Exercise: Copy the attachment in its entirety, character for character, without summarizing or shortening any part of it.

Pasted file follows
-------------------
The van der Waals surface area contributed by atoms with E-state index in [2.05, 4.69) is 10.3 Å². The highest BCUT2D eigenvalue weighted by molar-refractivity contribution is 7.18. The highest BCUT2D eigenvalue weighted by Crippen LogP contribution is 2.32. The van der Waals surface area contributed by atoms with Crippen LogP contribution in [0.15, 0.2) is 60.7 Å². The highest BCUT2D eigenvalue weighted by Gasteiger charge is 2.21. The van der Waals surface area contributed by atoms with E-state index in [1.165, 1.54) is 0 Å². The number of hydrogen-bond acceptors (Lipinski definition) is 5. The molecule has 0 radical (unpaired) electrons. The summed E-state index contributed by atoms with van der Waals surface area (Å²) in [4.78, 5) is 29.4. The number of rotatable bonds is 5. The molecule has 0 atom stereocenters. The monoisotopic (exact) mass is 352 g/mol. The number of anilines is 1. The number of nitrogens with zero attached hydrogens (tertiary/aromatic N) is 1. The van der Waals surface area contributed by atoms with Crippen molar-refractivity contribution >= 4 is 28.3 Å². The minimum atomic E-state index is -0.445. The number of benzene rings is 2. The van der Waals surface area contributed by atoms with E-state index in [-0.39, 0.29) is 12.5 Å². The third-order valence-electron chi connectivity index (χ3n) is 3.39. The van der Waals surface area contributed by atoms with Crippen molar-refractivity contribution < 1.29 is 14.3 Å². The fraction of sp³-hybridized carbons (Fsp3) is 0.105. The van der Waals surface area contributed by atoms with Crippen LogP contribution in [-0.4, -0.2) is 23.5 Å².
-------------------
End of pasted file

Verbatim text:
The van der Waals surface area contributed by atoms with E-state index in [2.05, 4.69) is 10.3 Å². The highest BCUT2D eigenvalue weighted by molar-refractivity contribution is 7.18. The highest BCUT2D eigenvalue weighted by Crippen LogP contribution is 2.32. The van der Waals surface area contributed by atoms with Crippen LogP contribution in [0.15, 0.2) is 60.7 Å². The highest BCUT2D eigenvalue weighted by Gasteiger charge is 2.21. The van der Waals surface area contributed by atoms with E-state index in [1.165, 1.54) is 0 Å². The number of hydrogen-bond acceptors (Lipinski definition) is 5. The molecule has 0 radical (unpaired) electrons. The summed E-state index contributed by atoms with van der Waals surface area (Å²) in [4.78, 5) is 29.4. The number of rotatable bonds is 5. The molecule has 0 atom stereocenters. The monoisotopic (exact) mass is 352 g/mol. The number of anilines is 1. The number of nitrogens with zero attached hydrogens (tertiary/aromatic N) is 1. The van der Waals surface area contributed by atoms with Crippen molar-refractivity contribution >= 4 is 28.3 Å². The minimum atomic E-state index is -0.445. The number of benzene rings is 2. The van der Waals surface area contributed by atoms with E-state index in [-0.39, 0.29) is 12.5 Å². The third-order valence-electron chi connectivity index (χ3n) is 3.39. The van der Waals surface area contributed by atoms with Crippen molar-refractivity contribution < 1.29 is 14.3 Å². The fraction of sp³-hybridized carbons (Fsp3) is 0.105. The van der Waals surface area contributed by atoms with Crippen LogP contribution in [-0.4, -0.2) is 23.5 Å².